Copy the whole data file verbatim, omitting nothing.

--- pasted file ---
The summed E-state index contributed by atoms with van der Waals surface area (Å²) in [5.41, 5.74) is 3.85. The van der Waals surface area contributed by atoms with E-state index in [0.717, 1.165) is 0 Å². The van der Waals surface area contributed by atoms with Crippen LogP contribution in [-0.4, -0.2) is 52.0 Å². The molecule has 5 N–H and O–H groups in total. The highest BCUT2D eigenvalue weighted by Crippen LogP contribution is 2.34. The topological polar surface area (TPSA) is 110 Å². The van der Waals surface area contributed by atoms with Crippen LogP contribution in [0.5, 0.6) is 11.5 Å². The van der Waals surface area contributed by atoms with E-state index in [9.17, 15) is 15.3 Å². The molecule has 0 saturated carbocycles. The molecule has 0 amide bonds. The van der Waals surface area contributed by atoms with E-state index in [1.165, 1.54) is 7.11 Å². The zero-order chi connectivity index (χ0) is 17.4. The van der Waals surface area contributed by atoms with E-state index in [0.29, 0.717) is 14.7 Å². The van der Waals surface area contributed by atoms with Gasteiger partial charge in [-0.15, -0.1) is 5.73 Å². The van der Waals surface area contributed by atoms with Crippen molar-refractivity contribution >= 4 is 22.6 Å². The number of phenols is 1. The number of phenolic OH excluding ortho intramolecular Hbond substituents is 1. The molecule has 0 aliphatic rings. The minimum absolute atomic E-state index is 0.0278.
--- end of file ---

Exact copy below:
The summed E-state index contributed by atoms with van der Waals surface area (Å²) in [5.41, 5.74) is 3.85. The van der Waals surface area contributed by atoms with E-state index in [0.717, 1.165) is 0 Å². The van der Waals surface area contributed by atoms with Crippen LogP contribution in [-0.4, -0.2) is 52.0 Å². The molecule has 5 N–H and O–H groups in total. The highest BCUT2D eigenvalue weighted by Crippen LogP contribution is 2.34. The topological polar surface area (TPSA) is 110 Å². The van der Waals surface area contributed by atoms with Crippen LogP contribution in [0.5, 0.6) is 11.5 Å². The van der Waals surface area contributed by atoms with E-state index in [9.17, 15) is 15.3 Å². The molecule has 0 saturated carbocycles. The molecule has 0 amide bonds. The van der Waals surface area contributed by atoms with E-state index in [1.165, 1.54) is 7.11 Å². The zero-order chi connectivity index (χ0) is 17.4. The van der Waals surface area contributed by atoms with E-state index in [0.29, 0.717) is 14.7 Å². The van der Waals surface area contributed by atoms with Gasteiger partial charge in [-0.15, -0.1) is 5.73 Å². The van der Waals surface area contributed by atoms with Crippen molar-refractivity contribution >= 4 is 22.6 Å². The number of phenols is 1. The number of phenolic OH excluding ortho intramolecular Hbond substituents is 1. The molecule has 0 aliphatic rings. The minimum absolute atomic E-state index is 0.0278.